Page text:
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This Day in History: January 28

Events

1851 – Northwestern University becomes the first chartered university in Illinois.

1878 – Yale Daily News becomes the first daily college newspaper in the United States.

1887 – In a snowstorm at Fort Keogh, Montana, the world's largest snowflakes are reported, 15 inches (38 cm) wide and 8 inches (20 cm) thick.

1902 – The Carnegie Institution of Washington is founded in Washington, D.C. with a $10 million gift from Andrew Carnegie.

1909 – United States troops leave Cuba with the exception of Guantanamo Bay Naval Base after being there since the Spanish–American War.

1915 – An act of the U.S. Congress creates the United States Coast Guard as a branch of the United States Armed Forces.

1922 – Knickerbocker Storm, Washington D.C.'s biggest snowfall, causes the city's greatest loss of life when the roof of the Knickerbocker Theatre collapses.

1934 – The first ski tow in the United States begins operation in Vermont.

1945 – World War II: Supplies begin to reach the Republic of China over the newly reopened Burma Road.

1956 – Elvis Presley makes his first US television appearance

1958 – The Lego company patents the design of its Lego bricks, still compatible with bricks produced today.

1960 – The National Football League announced expansion teams for Dallas to start in the 1960 NFL season and Minneapolis-St. Paul for 1961 NFL season.

1977 – The first day of the Great Lakes Blizzard of 1977 which dumps 10 feet (3.0 m) of snow in one day in Upstate New York, with Buffalo, Syracuse, Watertown, and surrounding areas most affected.

1979 – CBS News Sunday Morning debuts with original host and cocreator Charles Kuralt.

1980 – USCGC Blackthorn collides with the tanker Capricorn while leaving Tampa, Florida and capsizes, killing 23 Coast Guard crewmembers.

1981 – Ronald Reagan lifts remaining domestic petroleum price and allocation controls in the United States helping to end the 1979 energy crisis and begin the 1980s oil glut.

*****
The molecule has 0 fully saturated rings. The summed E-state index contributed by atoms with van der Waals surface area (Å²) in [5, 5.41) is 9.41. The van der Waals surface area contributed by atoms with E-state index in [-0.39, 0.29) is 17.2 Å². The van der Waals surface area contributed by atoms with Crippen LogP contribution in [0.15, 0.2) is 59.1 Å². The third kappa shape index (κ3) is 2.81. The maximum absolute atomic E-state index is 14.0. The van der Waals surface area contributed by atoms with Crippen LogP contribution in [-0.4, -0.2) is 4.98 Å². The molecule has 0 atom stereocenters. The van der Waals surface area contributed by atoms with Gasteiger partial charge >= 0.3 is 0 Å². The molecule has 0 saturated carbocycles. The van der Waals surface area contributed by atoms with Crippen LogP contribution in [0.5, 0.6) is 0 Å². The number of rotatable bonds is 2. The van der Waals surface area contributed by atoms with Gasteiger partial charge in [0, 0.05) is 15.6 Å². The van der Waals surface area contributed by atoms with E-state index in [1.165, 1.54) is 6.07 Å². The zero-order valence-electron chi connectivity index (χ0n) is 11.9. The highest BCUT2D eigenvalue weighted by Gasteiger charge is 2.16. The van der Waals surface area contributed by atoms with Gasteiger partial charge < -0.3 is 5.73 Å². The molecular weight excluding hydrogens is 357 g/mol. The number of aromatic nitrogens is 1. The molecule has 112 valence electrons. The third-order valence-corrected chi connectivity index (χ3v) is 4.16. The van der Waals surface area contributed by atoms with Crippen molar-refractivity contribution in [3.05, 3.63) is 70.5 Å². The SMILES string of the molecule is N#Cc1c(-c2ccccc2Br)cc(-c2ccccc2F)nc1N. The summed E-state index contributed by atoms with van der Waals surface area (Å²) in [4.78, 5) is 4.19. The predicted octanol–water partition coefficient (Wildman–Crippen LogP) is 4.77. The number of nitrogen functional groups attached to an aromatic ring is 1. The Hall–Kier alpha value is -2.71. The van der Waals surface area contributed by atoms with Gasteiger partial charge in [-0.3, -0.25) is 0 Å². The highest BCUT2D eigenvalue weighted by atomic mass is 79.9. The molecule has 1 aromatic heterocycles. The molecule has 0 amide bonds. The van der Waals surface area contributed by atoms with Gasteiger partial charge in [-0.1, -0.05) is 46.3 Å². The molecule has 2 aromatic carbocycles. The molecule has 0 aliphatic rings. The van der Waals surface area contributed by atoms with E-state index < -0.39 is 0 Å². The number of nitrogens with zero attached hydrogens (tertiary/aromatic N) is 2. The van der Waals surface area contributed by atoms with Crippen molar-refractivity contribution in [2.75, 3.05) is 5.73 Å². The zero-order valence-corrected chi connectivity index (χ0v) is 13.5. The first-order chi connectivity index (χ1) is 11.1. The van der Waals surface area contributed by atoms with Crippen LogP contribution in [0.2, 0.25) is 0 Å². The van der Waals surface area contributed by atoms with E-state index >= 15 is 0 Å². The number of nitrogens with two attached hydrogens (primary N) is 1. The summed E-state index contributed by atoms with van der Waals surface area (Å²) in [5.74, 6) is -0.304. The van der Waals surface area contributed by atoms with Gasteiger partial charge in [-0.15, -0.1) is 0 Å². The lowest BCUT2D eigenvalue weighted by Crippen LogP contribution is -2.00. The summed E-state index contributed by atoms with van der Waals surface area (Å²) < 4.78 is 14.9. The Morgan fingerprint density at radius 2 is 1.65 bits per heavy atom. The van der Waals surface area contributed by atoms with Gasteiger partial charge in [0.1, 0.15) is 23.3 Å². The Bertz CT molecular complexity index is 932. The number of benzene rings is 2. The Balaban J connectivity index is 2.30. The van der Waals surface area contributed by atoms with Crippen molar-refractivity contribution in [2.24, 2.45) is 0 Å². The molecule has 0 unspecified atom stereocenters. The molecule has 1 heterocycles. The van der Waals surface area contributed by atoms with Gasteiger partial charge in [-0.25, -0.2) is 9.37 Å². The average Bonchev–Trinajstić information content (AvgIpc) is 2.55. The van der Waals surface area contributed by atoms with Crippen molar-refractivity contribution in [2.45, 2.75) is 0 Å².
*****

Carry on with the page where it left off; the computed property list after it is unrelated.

1982 – US Army general James L. Dozier is rescued by Italian anti-terrorism forces from captivity by the Red Brigades.

1985 – Supergroup USA for Africa (United Support of Artists for Africa) records the hit single We Are the World, to help raise funds for Ethiopian famine relief.

1986 – Space Shuttle program: STS-51-L mission: Space Shuttle Challenger explodes after liftoff, killing all seven astronauts on board.

Births

1864 – Charles Williams Nash, American businessman, founded Nash Motors (d. 1948)

1887 – Arthur Rubinstein, Polish-American pianist and educator (d. 1982)

1912 – Jackson Pollock, American painter (d. 1956)

Deaths

1960 – Zora Neale Hurston, American anthropologist and author (b. 1891)

1978 – Ward Moore, American author (b. 1903)

1986 – crew of Space Shuttle Challenger

     – Gregory Jarvis, American captain, engineer, and astronaut (b. 1944)

     – Christa McAuliffe, American educator and astronaut (b. 1948)

     – Ronald McNair, American physicist and astronaut (b. 1950)

     – Ellison Onizuka, American engineer and astronaut (b. 1946)

     – Judith Resnik, American colonel, engineer, and astronaut (b. 1949)

     – Dick Scobee, American colonel, pilot, and astronaut (b. 1939)

     – Michael J. Smith, American captain, pilot, and astronaut (b. 1945)

1996 – Jerry Siegel, American author and illustrator, co-created Superman (b. 1914)